Dietary pattern associated with selenoprotein P and MRI-derived body fat volumes, liver signal intensity, and metabolic disorders
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The association of complex dietary patterns with circulating selenoprotein P (SELENOP) levels in humans is unknown. In a general population sample, we aimed to identify a dietary pattern explaining inter-individual variation in circulating SELENOP concentrations and to study this pattern in relation to prevalent diabetes, metabolic syndrome (MetS), MRI-determined total volumes of visceral (VAT) and subcutaneous (SAT) abdominal adipose tissue, and liver signal intensity/fatty liver disease.
In this cross-sectional study, serum SELENOP levels were measured in 853 individuals. In a subsample of 553 participants, whole-body MRI was performed to assess body fat distribution and liver fat. Dietary intake was assessed by a self-administered food frequency questionnaire and the dietary pattern identified using reduced-rank regression (RRR). Multivariable linear and logistic regressions were used to investigate associations between dietary pattern score and metabolic traits.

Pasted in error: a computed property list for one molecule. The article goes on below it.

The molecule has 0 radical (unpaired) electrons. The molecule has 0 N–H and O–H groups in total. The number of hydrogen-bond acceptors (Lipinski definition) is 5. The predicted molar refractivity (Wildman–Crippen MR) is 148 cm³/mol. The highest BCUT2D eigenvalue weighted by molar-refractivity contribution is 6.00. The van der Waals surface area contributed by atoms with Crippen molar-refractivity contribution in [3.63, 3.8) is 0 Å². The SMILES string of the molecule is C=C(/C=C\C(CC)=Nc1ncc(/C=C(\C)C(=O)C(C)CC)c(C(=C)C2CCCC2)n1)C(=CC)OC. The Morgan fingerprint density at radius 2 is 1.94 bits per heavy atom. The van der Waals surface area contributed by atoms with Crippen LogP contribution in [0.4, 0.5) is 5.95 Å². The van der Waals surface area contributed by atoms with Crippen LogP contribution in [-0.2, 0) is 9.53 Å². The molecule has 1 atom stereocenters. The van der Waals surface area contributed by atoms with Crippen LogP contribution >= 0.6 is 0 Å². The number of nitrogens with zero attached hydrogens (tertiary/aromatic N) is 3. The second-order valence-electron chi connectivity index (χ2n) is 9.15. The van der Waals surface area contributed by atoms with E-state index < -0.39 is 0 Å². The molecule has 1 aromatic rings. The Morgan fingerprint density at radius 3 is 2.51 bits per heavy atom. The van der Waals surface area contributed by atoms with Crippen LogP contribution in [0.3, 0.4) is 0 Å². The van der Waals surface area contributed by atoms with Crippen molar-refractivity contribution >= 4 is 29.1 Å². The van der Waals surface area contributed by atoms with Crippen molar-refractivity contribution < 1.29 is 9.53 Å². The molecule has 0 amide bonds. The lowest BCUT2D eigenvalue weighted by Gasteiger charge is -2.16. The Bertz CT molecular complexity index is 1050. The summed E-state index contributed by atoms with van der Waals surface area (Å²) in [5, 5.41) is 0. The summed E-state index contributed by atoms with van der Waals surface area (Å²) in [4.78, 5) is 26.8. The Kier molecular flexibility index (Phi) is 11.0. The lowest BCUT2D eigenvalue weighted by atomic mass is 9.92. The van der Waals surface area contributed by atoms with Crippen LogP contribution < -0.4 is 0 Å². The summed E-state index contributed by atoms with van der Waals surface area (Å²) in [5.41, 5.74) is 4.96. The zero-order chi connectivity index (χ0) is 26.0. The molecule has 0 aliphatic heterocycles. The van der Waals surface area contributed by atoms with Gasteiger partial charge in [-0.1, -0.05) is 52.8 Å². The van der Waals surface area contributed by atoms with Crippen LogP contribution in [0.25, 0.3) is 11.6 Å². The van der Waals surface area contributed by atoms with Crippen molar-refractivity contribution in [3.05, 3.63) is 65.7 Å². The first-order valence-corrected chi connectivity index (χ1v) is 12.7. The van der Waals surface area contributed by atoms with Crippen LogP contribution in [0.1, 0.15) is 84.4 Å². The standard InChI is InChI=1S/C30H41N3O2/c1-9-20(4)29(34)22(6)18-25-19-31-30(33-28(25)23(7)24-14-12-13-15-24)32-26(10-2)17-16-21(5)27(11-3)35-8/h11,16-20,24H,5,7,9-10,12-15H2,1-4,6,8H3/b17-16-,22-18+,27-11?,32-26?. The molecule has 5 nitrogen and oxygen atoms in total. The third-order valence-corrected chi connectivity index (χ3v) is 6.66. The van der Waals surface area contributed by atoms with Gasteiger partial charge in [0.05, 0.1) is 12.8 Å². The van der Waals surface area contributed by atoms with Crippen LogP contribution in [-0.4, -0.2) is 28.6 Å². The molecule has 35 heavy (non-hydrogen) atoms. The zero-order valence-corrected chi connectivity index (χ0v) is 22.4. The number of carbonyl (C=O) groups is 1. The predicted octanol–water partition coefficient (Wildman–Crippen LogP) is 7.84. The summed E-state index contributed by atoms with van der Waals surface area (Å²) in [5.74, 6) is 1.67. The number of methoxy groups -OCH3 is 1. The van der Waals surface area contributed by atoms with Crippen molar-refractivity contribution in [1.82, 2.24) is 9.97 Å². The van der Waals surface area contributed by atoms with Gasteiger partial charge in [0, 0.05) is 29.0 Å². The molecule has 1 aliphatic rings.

Characterized by high intake of fruit, vegetables and antioxidant beverages, the RRR-derived dietary pattern displayed inverse associations with VAT, SAT, MetS, and prevalent diabetes in multivariable-adjusted restricted cubic splines. Each unit increase in dietary pattern score was associated with 31% higher SELENOP levels, 12% lower VAT (95% CI: − 19%; − 5%), 13% (95% CI: − 20%; − 6%) lower SAT values and 46% (95% CI: 27%; 60%) and 53% (95% CI: 22%; 72%) lower odds of having MetS or diabetes, respectively. No meaningful relations were observed between the dietary pattern and liver traits.
Our observations propose diet-related regulation in SELENOP levels and that the identified dietary pattern is inversely related to VAT, SAT, MetS, and prevalent diabetes.
KeywordsDietary pattern Fat depots Metabolic disorders Plant-based diet Epidemiology
R.d.G. is supported by the Deutsche Forschungsgemeinschaft Excellence Cluster “Inflammation at Interfaces” (Grant EXC306/2). Koch M. is recipient of a Postdoctoral Research Fellowship from the German Research Foundation (DFG, Deutsche Forschungsgemeinschaft). The PopGen 2.0 network is supported by the German Federal Ministry of Education and Research (Grant 01EY1103).
Compliance with ethical standards
Conflict of interest
The authors declared that they have no conflict of interest.
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